July 18, 2024

Stanford Study Suggests Keto Diet Could Benefit Those with Severe Mental Disorders

The standard treatment for people living with serious mental illness like schizophrenia or bipolar disorder has been antipsychotic medications.

These drugs might help regular brain chemistry but they also cause metabolic side effects on the body like increasing body weight leading to obesity, and insulin resistance. This can be quite distressing for patients who then have to stop their medication.


The ketogenic (keto) diet is a high-fat, low-carbohydrate eating plan designed to induce a metabolic state called ketosis in the body. Ketosis occurs when the body burns fat for fuel instead of carbohydrates, leading to the production of ketones, which are used as an alternative energy source.

The drastic reduction in carbohydrates forces the body to switch from using glucose (sugar) as its primary fuel source to using fat, including both dietary fat and stored body fat.

Foods commonly consumed on a keto diet include meat, fish, eggs, high-fat dairy products, nuts, seeds, avocados, and low-carbohydrate vegetables. Foods to avoid or limit include grains, sugars, starchy vegetables, fruits, and most processed foods.


“It’s very promising and very encouraging that you can take back control of your illness in some way, aside from the usual standard of care,” said Shebani Sethi, associate professor of psychiatry and behavioural sciences and the first author of the new paper.

The study followed 21 adult participants diagnosed with schizophrenia or bipolar disorder, taking antipsychotic medications, and experiencing metabolic abnormalities.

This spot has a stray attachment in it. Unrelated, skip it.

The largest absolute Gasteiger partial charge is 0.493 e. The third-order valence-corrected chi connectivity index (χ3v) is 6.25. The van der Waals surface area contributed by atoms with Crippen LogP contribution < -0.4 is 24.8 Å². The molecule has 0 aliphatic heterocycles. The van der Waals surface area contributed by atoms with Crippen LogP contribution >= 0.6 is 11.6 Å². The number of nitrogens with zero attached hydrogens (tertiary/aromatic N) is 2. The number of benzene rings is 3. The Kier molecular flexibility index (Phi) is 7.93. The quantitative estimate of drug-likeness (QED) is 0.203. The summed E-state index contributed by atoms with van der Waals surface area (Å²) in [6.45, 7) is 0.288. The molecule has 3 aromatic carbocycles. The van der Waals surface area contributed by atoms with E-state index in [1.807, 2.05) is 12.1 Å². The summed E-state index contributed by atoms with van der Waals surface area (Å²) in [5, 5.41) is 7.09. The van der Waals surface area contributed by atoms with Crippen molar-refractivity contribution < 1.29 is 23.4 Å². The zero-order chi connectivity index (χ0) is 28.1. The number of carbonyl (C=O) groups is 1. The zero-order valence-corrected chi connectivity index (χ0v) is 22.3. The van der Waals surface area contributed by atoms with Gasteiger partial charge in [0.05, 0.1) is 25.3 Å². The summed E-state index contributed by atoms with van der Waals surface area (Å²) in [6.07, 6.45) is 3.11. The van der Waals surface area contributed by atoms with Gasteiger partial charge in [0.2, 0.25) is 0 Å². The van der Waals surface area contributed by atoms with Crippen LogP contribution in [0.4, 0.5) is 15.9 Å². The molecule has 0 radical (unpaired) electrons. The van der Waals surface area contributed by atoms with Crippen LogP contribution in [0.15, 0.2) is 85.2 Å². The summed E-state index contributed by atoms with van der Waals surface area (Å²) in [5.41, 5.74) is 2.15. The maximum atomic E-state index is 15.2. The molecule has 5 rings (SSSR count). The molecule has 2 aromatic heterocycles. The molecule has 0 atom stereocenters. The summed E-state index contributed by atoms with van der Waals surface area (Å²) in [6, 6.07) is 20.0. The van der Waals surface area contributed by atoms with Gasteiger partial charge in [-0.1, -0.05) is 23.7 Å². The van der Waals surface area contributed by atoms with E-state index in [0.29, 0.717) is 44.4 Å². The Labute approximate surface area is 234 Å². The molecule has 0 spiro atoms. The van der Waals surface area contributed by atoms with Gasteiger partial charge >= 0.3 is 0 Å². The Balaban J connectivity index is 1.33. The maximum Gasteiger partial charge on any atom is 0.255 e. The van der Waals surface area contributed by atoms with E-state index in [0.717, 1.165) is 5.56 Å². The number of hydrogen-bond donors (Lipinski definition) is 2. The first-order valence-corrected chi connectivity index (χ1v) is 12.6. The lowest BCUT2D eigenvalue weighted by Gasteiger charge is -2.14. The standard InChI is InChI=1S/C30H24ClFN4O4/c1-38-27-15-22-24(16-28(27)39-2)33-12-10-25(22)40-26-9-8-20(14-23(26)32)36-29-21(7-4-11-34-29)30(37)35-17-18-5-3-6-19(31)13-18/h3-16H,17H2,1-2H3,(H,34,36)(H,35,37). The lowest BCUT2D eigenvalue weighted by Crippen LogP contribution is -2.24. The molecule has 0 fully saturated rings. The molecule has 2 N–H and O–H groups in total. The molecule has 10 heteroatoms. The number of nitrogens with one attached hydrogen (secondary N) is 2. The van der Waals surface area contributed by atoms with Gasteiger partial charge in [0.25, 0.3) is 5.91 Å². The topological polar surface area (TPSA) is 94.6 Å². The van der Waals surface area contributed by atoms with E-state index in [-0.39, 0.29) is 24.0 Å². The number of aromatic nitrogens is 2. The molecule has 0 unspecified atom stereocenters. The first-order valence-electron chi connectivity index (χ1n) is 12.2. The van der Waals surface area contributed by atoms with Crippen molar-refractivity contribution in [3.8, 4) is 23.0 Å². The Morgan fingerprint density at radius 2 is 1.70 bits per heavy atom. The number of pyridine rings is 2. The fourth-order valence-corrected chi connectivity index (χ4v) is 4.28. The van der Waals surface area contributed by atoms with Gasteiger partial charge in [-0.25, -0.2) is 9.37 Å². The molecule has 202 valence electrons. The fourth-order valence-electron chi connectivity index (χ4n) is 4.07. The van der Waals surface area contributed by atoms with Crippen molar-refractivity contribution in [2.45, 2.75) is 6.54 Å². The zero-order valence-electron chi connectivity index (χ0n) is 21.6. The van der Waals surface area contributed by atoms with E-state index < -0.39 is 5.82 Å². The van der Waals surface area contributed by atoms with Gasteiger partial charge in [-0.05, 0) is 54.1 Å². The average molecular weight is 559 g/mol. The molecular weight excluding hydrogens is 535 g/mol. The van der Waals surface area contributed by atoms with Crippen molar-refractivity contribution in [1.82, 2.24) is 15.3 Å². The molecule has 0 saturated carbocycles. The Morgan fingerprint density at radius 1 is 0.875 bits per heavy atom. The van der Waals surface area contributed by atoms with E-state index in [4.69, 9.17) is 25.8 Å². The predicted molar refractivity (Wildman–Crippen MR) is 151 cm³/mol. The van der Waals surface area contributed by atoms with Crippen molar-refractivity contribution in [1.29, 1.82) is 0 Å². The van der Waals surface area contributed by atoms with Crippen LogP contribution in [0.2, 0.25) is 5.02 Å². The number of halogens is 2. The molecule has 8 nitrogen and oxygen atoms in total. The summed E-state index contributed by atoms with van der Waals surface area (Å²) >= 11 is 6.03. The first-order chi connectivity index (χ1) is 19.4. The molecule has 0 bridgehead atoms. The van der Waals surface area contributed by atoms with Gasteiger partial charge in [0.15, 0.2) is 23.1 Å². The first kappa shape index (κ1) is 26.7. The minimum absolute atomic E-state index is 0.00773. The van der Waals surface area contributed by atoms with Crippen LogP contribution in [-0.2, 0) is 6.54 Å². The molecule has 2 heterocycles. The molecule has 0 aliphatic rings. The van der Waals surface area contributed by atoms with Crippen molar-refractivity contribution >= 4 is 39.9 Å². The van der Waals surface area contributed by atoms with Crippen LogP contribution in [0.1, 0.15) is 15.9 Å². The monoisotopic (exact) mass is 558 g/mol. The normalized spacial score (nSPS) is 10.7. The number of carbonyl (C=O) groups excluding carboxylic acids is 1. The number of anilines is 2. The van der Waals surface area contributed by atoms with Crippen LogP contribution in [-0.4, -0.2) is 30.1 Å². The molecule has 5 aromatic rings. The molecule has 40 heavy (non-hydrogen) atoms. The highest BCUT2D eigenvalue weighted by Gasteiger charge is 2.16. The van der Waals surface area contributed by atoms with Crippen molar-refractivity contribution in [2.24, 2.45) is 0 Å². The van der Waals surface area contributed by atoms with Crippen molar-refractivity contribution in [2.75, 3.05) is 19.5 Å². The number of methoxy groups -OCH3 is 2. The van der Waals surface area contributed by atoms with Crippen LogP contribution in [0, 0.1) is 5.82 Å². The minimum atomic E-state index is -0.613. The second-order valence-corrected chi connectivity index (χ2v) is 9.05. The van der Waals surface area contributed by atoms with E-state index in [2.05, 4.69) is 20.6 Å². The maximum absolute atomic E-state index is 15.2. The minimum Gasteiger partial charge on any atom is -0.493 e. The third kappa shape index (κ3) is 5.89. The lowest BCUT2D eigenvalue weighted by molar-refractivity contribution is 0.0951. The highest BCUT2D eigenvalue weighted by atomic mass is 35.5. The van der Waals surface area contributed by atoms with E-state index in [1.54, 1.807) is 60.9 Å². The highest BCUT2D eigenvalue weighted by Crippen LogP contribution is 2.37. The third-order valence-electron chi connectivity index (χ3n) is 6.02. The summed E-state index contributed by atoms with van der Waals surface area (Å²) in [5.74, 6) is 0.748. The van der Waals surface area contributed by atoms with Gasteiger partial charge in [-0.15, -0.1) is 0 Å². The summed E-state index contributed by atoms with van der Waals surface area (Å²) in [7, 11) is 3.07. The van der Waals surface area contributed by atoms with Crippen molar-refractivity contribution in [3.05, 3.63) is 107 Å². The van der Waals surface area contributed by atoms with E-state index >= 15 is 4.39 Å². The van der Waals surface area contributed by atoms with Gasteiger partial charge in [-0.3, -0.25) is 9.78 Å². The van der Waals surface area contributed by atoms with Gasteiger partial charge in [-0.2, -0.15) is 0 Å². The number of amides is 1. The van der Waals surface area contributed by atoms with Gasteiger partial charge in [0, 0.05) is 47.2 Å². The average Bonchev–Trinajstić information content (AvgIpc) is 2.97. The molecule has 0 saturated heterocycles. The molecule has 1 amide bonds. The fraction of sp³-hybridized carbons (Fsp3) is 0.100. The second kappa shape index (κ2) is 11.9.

Over four months, participants followed a ketogenic diet consisting of approximately 10% carbohydrates, 30% protein, and 60% fat, without calorie counting.

“The focus of eating is on whole non-processed foods including protein and non-starchy vegetables, and not restricting fats,” said Sethi, who shared keto-friendly meal ideas with the participants. They were also given keto cookbooks and access to a health coach.

Results showed significant improvements in both metabolic and psychiatric parameters. Participants experienced weight loss, reduced waist circumference, lower blood pressure, triglycerides, blood sugar levels, and insulin resistance.

None of the participants met the criteria for metabolic syndrome post-trial.

Psychiatrically, participants demonstrated a 31% improvement on a clinical global impressions scale, with three-quarters showing clinically meaningful progress.

Source: https://www.indiatoday.in/